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iPad 3  (Source: marcus.es)
The iPad 2 will also help due to its lower price

One of Apple's e-textbook partners believes the iPad 3 and the drop in price of the iPad 2 will bring in the era of mass e-textbook adoption.

McGraw Hill Education, which signed on as a top partner in Apple's e-textbook launch in January 2012, sees the iPad 3 taking the use of e-textbooks to another level with its high resolution and fast LTE connectivity. The tablet will give students a whole new learning experience with vivid pictures, videos, charts, etc. needed for school, as well as revolutionary features through iBooks that allows for note-taking.

"Extraordinarily high resolutions really unlock the potential of 'pinch to zoom' functionality," said Vineet Madan, vice president of McGraw Hill Education. "You can already see this to a large extent in iBooks and on Inkling's books, but the future will enable completely mind-blowing experiences for students. Imagine zooming in again and again on a cell structure in biology, for example, and seeing every level with the same crispness and clarity.

"Think about LTE. You could be anywhere and can immediately pull up all sorts of high-res, data-rich content. You can stream it instantaneously and you don't have pulling down gigs and gigs of content and storing it on the app locally."

The iPad 3, which was announced earlier this month by Apple CEO Tim Cook in San Francisco, offers 2048x1536 resolution as well as 4G LTE connectivity and a 10-hour battery life. Storage options include 16GB, 32GB, or 64GB.

In addition to the iPad 3, Madan praised the iPad 2 for its lower price, which will allow students to adopt the device and e-textbooks much more easily. The iPad 2's price fell to $399 for 16GB when the iPad 3 was announced.

"The iPad 2 is still a phenomenally powerful device," said Madan. "Our content performs incredibly well on that device. At the same time, we can build better things for new iPad."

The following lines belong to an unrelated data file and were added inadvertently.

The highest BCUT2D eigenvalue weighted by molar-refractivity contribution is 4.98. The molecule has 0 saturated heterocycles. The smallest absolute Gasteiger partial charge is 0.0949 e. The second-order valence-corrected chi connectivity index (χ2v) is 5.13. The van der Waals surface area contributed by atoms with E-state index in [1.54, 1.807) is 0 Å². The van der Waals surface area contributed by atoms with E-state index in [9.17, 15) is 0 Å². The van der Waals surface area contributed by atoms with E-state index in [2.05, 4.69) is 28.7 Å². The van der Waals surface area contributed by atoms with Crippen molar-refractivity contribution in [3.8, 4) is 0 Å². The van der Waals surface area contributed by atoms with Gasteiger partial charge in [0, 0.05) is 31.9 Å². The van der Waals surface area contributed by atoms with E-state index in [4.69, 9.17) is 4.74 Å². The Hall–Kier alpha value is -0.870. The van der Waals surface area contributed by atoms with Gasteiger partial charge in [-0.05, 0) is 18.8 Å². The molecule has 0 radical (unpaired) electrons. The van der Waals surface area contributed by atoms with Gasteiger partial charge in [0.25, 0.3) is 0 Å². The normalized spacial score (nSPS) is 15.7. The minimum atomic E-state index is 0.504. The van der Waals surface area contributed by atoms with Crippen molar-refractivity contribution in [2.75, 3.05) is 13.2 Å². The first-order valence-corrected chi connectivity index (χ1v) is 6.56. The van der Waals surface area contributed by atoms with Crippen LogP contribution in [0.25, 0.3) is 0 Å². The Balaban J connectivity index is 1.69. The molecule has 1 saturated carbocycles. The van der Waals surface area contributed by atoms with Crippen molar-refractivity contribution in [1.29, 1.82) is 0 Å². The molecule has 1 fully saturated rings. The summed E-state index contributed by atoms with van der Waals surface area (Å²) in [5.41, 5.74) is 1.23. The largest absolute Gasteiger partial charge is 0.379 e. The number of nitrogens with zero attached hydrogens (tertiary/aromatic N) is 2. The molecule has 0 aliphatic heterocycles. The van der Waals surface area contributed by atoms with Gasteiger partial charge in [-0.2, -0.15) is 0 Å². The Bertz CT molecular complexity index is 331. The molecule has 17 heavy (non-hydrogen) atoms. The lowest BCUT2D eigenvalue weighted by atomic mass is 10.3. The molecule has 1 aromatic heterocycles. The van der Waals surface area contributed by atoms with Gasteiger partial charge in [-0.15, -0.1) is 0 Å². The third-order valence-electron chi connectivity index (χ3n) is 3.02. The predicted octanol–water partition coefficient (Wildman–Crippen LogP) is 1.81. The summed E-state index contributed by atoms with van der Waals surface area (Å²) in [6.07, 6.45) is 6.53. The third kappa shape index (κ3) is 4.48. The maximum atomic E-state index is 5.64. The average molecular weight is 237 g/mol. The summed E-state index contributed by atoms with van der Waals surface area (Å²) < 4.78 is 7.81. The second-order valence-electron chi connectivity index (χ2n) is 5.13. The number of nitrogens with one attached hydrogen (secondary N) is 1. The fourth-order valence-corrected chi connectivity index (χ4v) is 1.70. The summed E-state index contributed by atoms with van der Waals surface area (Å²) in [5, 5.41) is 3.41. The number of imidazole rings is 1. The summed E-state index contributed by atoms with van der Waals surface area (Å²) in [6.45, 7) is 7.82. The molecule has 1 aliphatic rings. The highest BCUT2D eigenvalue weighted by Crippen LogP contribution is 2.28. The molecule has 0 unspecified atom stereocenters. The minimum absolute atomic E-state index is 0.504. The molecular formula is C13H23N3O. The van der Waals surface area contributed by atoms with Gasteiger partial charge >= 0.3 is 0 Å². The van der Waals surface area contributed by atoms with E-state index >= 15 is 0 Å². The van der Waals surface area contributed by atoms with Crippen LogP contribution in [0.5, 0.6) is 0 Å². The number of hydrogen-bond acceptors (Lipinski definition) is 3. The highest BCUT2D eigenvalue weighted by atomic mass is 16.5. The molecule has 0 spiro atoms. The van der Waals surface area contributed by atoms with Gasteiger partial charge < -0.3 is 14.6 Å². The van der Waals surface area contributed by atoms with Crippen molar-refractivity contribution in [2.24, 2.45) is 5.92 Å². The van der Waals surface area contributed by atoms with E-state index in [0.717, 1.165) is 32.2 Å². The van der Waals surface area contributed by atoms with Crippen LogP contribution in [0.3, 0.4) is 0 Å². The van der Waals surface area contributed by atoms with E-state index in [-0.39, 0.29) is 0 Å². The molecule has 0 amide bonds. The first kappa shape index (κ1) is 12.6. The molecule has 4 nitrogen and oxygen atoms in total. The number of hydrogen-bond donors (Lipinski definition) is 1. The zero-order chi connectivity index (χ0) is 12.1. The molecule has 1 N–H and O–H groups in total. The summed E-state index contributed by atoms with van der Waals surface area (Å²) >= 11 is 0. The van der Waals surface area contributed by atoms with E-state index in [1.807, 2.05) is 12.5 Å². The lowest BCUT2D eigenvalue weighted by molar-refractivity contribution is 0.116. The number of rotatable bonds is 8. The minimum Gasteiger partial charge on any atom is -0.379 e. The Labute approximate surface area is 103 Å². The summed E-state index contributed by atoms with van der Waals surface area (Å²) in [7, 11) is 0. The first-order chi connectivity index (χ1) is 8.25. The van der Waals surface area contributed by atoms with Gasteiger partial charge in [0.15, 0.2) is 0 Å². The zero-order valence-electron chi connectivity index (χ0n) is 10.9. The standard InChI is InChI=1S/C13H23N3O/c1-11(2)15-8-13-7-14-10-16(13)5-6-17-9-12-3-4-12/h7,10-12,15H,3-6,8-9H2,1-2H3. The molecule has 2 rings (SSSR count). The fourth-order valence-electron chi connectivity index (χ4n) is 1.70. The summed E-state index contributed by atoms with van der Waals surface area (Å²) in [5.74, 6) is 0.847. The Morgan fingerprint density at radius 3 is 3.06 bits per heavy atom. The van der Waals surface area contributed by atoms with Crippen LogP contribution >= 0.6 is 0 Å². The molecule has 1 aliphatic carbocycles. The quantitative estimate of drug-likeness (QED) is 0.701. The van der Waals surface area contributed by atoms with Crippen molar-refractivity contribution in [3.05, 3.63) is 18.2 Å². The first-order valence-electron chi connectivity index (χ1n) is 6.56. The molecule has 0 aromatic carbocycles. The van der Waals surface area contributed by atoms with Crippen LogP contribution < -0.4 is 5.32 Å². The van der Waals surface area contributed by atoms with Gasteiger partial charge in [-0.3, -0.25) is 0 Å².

Madan explained that simply using textbooks on the iPad is not all students can look forward to with these devices. Through several different apps, the iPad 2 or 3 can be used to record college lectures and perform other academic functions as well.

In January 2012, Apple announced a new textbook and publishing initiative with iBooks 2 and iBook Author, which aim to put more e-textbooks on Apple devices and easily deliver them to students.

Source: TPM



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Pinch to Zoom and Resolution?
By UlricT on 3/14/2012 7:55:24 AM , Rating: 4
I don't think the guy knows what he is talking about. The ability to zoom into an image would not be constrained by the display resolution




RE: Pinch to Zoom and Resolution?
By Apone on 3/14/2012 12:51:28 PM , Rating: 4
I agree; Also, I find it odd that ONLY now high resolution is being considered fantastic since Apple says so. I've been using ultra-high resolution monitors (WUXGA) since 2001 (while also recommending it to others) and people around me have always thought I was weird/crazy/stupid for having a notebook (and 25" LCD monitor) with super-crisp resolution and tiny print and icons. Yet now people around me are praising the iPad 3's 2048x1536 high resolution.